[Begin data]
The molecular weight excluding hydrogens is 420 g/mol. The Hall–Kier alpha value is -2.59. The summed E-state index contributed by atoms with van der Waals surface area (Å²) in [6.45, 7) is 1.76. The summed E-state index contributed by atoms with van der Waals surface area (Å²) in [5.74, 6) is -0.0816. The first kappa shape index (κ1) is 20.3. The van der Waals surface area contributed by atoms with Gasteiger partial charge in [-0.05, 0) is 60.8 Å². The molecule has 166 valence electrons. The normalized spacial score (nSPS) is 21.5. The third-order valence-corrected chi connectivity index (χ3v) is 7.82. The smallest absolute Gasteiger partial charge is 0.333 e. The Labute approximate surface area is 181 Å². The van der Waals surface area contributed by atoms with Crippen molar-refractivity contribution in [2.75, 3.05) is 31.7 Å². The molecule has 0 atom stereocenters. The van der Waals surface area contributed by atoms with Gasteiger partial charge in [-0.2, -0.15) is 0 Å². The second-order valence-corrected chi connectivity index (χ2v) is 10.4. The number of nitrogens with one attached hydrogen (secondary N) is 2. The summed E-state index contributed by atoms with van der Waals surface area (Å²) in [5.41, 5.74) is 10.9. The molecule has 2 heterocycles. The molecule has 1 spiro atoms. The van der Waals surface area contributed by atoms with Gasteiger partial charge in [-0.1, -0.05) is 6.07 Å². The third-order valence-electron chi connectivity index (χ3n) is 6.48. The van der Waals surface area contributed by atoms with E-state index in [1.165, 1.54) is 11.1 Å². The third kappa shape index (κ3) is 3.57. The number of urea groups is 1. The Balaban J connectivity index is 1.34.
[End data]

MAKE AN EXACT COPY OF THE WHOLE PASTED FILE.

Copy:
The molecular weight excluding hydrogens is 420 g/mol. The Hall–Kier alpha value is -2.59. The summed E-state index contributed by atoms with van der Waals surface area (Å²) in [6.45, 7) is 1.76. The summed E-state index contributed by atoms with van der Waals surface area (Å²) in [5.74, 6) is -0.0816. The first kappa shape index (κ1) is 20.3. The van der Waals surface area contributed by atoms with Gasteiger partial charge in [-0.05, 0) is 60.8 Å². The molecule has 166 valence electrons. The normalized spacial score (nSPS) is 21.5. The third-order valence-corrected chi connectivity index (χ3v) is 7.82. The smallest absolute Gasteiger partial charge is 0.333 e. The Labute approximate surface area is 181 Å². The van der Waals surface area contributed by atoms with Crippen molar-refractivity contribution in [2.75, 3.05) is 31.7 Å². The molecule has 0 atom stereocenters. The van der Waals surface area contributed by atoms with Gasteiger partial charge in [-0.2, -0.15) is 0 Å². The second-order valence-corrected chi connectivity index (χ2v) is 10.4. The number of nitrogens with one attached hydrogen (secondary N) is 2. The summed E-state index contributed by atoms with van der Waals surface area (Å²) in [5.41, 5.74) is 10.9. The molecule has 2 heterocycles. The molecule has 1 spiro atoms. The van der Waals surface area contributed by atoms with Gasteiger partial charge in [-0.1, -0.05) is 6.07 Å². The third-order valence-electron chi connectivity index (χ3n) is 6.48. The van der Waals surface area contributed by atoms with E-state index in [1.165, 1.54) is 11.1 Å². The third kappa shape index (κ3) is 3.57. The number of urea groups is 1. The Balaban J connectivity index is 1.34.